After an unprecedented bull market that lasted over a decade, gold has spent the past years in the doldrums, sending exchange traded funds, such as the SPDR Gold Shares (NYSEArca: GLD), on two-year streaks of slack performance and lost assets.

It is still early in 2015, but things could be changing for GLD and rival gold ETFs. Even with Wednesday’s modest loss, GLD is up more than 8% this year and the ETF has added $1.23 billion in new assets, good for the second-best among all ETFs behind only the Vanguard 500 Index (NYSEArca: VOO). Last year, GLD fell 2% and shed $3.2 billion in assets. [Gold ETFs in Style Again]

There other signs that point to more upside for the yellow metal.

“Over the last week, physically backed gold ETPs experienced their largest daily inflow since January 2013 at just over 17 tonnes,” said State Street Global Advisors (SSgA) Vice President and Head of Research Dave Mazza in an email to ETF Trends. “Gold futures trading volumes last week were 52% higher than the average daily volume over the previous 100 days. Net-long positions on gold futures and options contracts increased by 27 percent from the previous week.”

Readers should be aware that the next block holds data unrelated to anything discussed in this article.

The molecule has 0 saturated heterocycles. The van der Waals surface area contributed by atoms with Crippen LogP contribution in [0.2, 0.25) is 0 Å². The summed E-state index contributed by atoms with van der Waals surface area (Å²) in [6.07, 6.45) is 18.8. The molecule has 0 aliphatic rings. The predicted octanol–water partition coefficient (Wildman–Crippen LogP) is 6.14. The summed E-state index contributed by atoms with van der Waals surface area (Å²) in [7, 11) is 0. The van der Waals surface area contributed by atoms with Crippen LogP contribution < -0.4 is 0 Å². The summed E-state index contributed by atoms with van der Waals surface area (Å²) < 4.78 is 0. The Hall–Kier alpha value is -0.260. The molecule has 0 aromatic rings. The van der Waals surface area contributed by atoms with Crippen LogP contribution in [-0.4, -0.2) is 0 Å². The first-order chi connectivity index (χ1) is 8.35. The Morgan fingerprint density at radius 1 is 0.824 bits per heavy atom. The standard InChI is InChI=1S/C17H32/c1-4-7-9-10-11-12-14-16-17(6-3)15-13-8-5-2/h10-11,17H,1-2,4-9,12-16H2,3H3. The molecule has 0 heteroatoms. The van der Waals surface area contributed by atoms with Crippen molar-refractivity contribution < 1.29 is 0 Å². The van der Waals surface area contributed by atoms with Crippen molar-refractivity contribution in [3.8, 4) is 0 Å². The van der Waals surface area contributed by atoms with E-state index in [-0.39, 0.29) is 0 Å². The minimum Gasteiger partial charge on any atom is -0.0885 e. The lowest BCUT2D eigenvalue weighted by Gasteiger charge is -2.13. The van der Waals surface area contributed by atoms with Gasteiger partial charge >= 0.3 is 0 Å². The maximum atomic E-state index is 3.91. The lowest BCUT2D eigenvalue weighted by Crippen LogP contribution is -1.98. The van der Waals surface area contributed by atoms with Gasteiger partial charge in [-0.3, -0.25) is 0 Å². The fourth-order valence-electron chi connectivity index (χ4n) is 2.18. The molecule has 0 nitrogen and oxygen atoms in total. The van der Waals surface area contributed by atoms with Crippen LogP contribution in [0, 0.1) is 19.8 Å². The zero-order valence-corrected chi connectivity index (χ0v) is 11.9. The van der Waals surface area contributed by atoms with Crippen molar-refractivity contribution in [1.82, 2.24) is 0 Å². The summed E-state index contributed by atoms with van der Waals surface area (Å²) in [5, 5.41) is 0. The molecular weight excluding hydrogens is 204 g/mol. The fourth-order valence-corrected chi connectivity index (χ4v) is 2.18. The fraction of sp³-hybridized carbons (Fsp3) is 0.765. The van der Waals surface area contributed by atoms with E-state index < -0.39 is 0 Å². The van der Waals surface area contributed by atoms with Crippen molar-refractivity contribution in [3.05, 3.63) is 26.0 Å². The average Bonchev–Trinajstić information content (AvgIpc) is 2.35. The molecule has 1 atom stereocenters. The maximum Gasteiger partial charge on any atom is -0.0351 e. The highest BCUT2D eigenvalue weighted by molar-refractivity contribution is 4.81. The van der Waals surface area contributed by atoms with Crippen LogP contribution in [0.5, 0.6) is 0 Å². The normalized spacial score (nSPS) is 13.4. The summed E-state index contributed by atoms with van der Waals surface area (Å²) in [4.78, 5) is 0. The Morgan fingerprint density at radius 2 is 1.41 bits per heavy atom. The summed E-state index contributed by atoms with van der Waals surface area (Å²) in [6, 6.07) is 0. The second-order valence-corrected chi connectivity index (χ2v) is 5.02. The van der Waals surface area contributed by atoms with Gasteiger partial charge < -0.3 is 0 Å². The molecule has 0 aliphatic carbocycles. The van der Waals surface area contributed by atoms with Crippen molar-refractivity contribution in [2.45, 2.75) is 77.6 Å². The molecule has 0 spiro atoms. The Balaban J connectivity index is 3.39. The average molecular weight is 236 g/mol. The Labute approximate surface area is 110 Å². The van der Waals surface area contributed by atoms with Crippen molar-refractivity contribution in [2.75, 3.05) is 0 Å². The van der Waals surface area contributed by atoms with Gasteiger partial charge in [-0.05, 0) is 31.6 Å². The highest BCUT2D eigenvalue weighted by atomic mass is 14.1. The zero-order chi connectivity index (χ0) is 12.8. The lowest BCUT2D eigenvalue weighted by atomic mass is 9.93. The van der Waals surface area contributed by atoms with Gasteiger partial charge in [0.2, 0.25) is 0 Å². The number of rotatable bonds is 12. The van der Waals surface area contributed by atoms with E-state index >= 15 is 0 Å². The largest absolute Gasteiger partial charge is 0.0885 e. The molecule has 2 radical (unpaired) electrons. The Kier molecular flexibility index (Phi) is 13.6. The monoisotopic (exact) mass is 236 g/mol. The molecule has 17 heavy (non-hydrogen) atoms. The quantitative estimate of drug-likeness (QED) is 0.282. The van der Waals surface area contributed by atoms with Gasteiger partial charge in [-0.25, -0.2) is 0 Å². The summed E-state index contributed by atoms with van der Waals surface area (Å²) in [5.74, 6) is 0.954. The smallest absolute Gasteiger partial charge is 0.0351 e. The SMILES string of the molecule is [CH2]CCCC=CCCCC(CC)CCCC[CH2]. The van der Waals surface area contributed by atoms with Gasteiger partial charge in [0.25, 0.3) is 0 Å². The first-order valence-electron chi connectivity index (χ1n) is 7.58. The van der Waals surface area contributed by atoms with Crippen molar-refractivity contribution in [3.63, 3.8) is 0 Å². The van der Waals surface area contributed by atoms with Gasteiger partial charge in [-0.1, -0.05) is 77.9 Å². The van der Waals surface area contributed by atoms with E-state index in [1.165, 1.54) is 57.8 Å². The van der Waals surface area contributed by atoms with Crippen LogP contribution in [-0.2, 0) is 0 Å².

SSgA is the sponsor of GLD, the world’s largest ETF backed by physical holdings of gold. Speculative investors bought gold for a fourth successive week at a “strong pace” upping long positions. Silver has also been bought for close to 12 weeks, but positioning remains “far from stretched”, according to data from Bank of America Merrill Lynch, reports Jenny Cosgrave for CNBC.

Still, some big Wall Street banks are forecasting more downside for gold. On Monday, J.P. Morgan said it expects the Federal Reserve to raise interest rates in June, which would be bearish for gold. The bank expects bullion to retreat to $1,180 per ounce by the third quarter, $100 below where it currently resides. Goldman Sachs also has a bearish view on gold for the third quarter and the bank lowered its 2016 estimate on the yellow metal to $1,089 per ounce, according to Barron’s. 

Those glums view run counter market participants’ recent treatment of gold. [Inflection Point for Gold ETFs]

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